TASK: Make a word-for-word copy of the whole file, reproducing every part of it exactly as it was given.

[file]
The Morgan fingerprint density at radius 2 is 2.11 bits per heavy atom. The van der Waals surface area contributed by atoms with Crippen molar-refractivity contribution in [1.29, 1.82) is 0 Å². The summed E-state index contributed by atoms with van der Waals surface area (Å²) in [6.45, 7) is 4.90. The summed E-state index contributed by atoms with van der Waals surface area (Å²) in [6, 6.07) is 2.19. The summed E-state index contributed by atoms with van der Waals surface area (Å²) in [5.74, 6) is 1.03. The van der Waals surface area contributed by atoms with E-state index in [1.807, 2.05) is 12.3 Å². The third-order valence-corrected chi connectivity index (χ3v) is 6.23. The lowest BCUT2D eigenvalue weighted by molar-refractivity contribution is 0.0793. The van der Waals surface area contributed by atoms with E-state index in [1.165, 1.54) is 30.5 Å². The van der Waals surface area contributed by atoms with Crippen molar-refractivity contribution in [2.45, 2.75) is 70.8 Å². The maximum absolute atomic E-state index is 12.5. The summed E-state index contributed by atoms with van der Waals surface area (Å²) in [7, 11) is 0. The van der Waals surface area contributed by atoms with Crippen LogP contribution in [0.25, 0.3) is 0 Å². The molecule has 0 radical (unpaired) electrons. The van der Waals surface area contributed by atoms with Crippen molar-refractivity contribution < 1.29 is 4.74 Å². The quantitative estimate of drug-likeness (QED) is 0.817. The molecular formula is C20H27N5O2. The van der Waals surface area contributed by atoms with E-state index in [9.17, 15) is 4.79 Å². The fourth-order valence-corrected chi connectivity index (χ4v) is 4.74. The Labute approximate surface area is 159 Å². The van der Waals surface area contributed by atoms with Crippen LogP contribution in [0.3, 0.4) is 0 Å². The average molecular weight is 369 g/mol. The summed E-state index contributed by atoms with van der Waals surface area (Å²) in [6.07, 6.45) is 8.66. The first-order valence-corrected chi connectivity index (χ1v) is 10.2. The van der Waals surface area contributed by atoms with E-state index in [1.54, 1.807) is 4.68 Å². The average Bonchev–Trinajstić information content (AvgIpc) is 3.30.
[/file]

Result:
The Morgan fingerprint density at radius 2 is 2.11 bits per heavy atom. The van der Waals surface area contributed by atoms with Crippen molar-refractivity contribution in [1.29, 1.82) is 0 Å². The summed E-state index contributed by atoms with van der Waals surface area (Å²) in [6.45, 7) is 4.90. The summed E-state index contributed by atoms with van der Waals surface area (Å²) in [6, 6.07) is 2.19. The summed E-state index contributed by atoms with van der Waals surface area (Å²) in [5.74, 6) is 1.03. The van der Waals surface area contributed by atoms with E-state index in [1.807, 2.05) is 12.3 Å². The third-order valence-corrected chi connectivity index (χ3v) is 6.23. The lowest BCUT2D eigenvalue weighted by molar-refractivity contribution is 0.0793. The van der Waals surface area contributed by atoms with E-state index in [1.165, 1.54) is 30.5 Å². The van der Waals surface area contributed by atoms with Crippen molar-refractivity contribution in [2.45, 2.75) is 70.8 Å². The maximum absolute atomic E-state index is 12.5. The summed E-state index contributed by atoms with van der Waals surface area (Å²) in [7, 11) is 0. The van der Waals surface area contributed by atoms with Crippen LogP contribution in [0.25, 0.3) is 0 Å². The molecule has 0 radical (unpaired) electrons. The van der Waals surface area contributed by atoms with Crippen molar-refractivity contribution < 1.29 is 4.74 Å². The quantitative estimate of drug-likeness (QED) is 0.817. The molecular formula is C20H27N5O2. The van der Waals surface area contributed by atoms with E-state index in [9.17, 15) is 4.79 Å². The fourth-order valence-corrected chi connectivity index (χ4v) is 4.74. The Labute approximate surface area is 159 Å². The van der Waals surface area contributed by atoms with Crippen LogP contribution in [0.3, 0.4) is 0 Å². The average molecular weight is 369 g/mol. The summed E-state index contributed by atoms with van der Waals surface area (Å²) in [6.07, 6.45) is 8.66. The first-order valence-corrected chi connectivity index (χ1v) is 10.2. The van der Waals surface area contributed by atoms with E-state index in [1.54, 1.807) is 4.68 Å². The average Bonchev–Trinajstić information content (AvgIpc) is 3.30.